App Reviewed on: iPad Air 2
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Miles and Kilo is the follow up platformer to Kid Tripp, a game that was beloved for being a loving tribute to games like Wonder Boy for the Sega Master System. If you have no experience with this legacy, don't worry. The only thing you really need to know about Miles and Kilo is that it's an amazingly tight platformer that that's equal parts creative and challenging.
Jumping for miles
In Miles and Kilo, you play as a boy and his dog that just happen to crash land their plane on an island. In the crash, pieces of the plane scatter all across the land and your quest is to gather them all up so you can leave again.
This sounds a lot like the premise of ToeJam and Earl, but Miles and Kilo is actually a lot more like Super Mario Bros. 3 in structure. You'll find yourself running and jumping through 2D environments across five worlds, either as Miles or Kilo, much like a classic platformer.
Something to note about Miles and Kilo is that makes it relatively unique is that it's a game that's heavily time-based. On every level, a timer is constantly running to judge your ability to get through levels swiftly, and even certain obstacles and enemies can be overcome only by having a precisely-timed approach.
The game is actually so reliant on timing that your characters auto-run when playing without a controller, and playing with a controller makes some higher demands regarding controlling timing yourself (both control schemes feel great, by the way). These timing windows start out pretty generous, but get hellishly tight toward the end of the game.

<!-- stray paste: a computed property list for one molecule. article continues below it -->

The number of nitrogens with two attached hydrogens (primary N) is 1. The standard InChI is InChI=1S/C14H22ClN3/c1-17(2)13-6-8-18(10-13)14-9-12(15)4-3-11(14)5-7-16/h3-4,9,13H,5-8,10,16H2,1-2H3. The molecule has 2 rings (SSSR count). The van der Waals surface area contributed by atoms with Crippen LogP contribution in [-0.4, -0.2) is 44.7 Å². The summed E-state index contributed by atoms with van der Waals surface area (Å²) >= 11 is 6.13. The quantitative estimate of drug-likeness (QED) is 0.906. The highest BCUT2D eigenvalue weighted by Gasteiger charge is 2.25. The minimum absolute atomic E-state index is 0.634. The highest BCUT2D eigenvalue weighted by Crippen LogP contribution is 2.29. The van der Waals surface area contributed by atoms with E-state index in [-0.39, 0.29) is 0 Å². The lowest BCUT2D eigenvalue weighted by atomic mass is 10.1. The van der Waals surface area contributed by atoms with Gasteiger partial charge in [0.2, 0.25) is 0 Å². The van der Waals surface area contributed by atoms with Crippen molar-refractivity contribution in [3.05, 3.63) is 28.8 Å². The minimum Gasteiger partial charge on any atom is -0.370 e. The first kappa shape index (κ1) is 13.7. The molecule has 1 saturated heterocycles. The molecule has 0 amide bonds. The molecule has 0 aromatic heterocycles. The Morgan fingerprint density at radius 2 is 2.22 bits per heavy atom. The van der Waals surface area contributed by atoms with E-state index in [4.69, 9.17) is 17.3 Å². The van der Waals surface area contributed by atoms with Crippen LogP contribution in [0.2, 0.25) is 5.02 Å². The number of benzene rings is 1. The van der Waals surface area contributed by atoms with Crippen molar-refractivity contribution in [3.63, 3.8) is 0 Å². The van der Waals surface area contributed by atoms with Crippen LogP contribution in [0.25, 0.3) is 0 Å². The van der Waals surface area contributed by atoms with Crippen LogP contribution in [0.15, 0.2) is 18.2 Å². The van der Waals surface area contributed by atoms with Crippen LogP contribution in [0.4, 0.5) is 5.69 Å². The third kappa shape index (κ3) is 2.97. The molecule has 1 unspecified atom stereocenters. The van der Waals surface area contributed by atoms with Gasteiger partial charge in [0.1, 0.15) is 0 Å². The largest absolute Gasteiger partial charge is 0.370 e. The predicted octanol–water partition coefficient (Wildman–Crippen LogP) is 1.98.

Jump back in
As difficult as Miles and Kilo can be, the game avoids being overly frustrating by instantly restarting levels if you happen to die. It also helps that the platforming action in the game feels so good that when you finally train yourself to sail smoothly through levels that you can't wait to take on the next crazy level.
Miles and Kilo's brand of platforming may not be for everyone. This isn't one of those games where you can react to everything as soon as you see it. Some of the later levels in Miles and Kilo depend heavily on memorization and execution for success.
The bottom line
Miles and Kilo is simply a great platfomer with old school roots. Because of this, it's pretty unforgiving. With the help of some amazing controls and an instant restart mechanic though, Miles and Kilo's difficulty ends up feeling immensley rewarding instead of unfair.